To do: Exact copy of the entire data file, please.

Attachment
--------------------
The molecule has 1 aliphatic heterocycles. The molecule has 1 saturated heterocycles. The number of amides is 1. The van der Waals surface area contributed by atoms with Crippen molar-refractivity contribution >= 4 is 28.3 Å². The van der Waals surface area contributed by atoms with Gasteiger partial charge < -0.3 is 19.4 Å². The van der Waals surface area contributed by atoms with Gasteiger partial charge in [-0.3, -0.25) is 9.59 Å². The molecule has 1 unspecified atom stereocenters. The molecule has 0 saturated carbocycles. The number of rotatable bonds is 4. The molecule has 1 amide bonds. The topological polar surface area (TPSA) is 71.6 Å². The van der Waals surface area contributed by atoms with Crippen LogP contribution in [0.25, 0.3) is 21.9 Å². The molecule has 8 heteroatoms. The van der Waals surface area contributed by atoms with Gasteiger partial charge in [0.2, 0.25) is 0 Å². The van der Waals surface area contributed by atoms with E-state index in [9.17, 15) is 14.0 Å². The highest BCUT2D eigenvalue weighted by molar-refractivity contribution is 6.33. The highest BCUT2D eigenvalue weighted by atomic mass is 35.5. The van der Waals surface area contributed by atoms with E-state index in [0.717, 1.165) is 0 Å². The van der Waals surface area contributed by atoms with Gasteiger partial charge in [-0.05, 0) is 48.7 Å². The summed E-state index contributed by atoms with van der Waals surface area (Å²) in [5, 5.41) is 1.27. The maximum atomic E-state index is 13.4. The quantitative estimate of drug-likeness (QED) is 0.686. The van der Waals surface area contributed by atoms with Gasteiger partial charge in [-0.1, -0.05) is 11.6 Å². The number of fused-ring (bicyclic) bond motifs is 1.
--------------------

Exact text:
The molecule has 1 aliphatic heterocycles. The molecule has 1 saturated heterocycles. The number of amides is 1. The van der Waals surface area contributed by atoms with Crippen molar-refractivity contribution >= 4 is 28.3 Å². The van der Waals surface area contributed by atoms with Gasteiger partial charge < -0.3 is 19.4 Å². The van der Waals surface area contributed by atoms with Gasteiger partial charge in [-0.3, -0.25) is 9.59 Å². The molecule has 1 unspecified atom stereocenters. The molecule has 0 saturated carbocycles. The number of rotatable bonds is 4. The molecule has 1 amide bonds. The topological polar surface area (TPSA) is 71.6 Å². The van der Waals surface area contributed by atoms with Crippen LogP contribution in [0.25, 0.3) is 21.9 Å². The molecule has 8 heteroatoms. The van der Waals surface area contributed by atoms with Gasteiger partial charge in [0.2, 0.25) is 0 Å². The van der Waals surface area contributed by atoms with E-state index in [9.17, 15) is 14.0 Å². The highest BCUT2D eigenvalue weighted by molar-refractivity contribution is 6.33. The highest BCUT2D eigenvalue weighted by atomic mass is 35.5. The van der Waals surface area contributed by atoms with E-state index in [0.717, 1.165) is 0 Å². The van der Waals surface area contributed by atoms with Gasteiger partial charge in [-0.05, 0) is 48.7 Å². The summed E-state index contributed by atoms with van der Waals surface area (Å²) in [5, 5.41) is 1.27. The maximum atomic E-state index is 13.4. The quantitative estimate of drug-likeness (QED) is 0.686. The van der Waals surface area contributed by atoms with Gasteiger partial charge in [-0.1, -0.05) is 11.6 Å². The number of fused-ring (bicyclic) bond motifs is 1.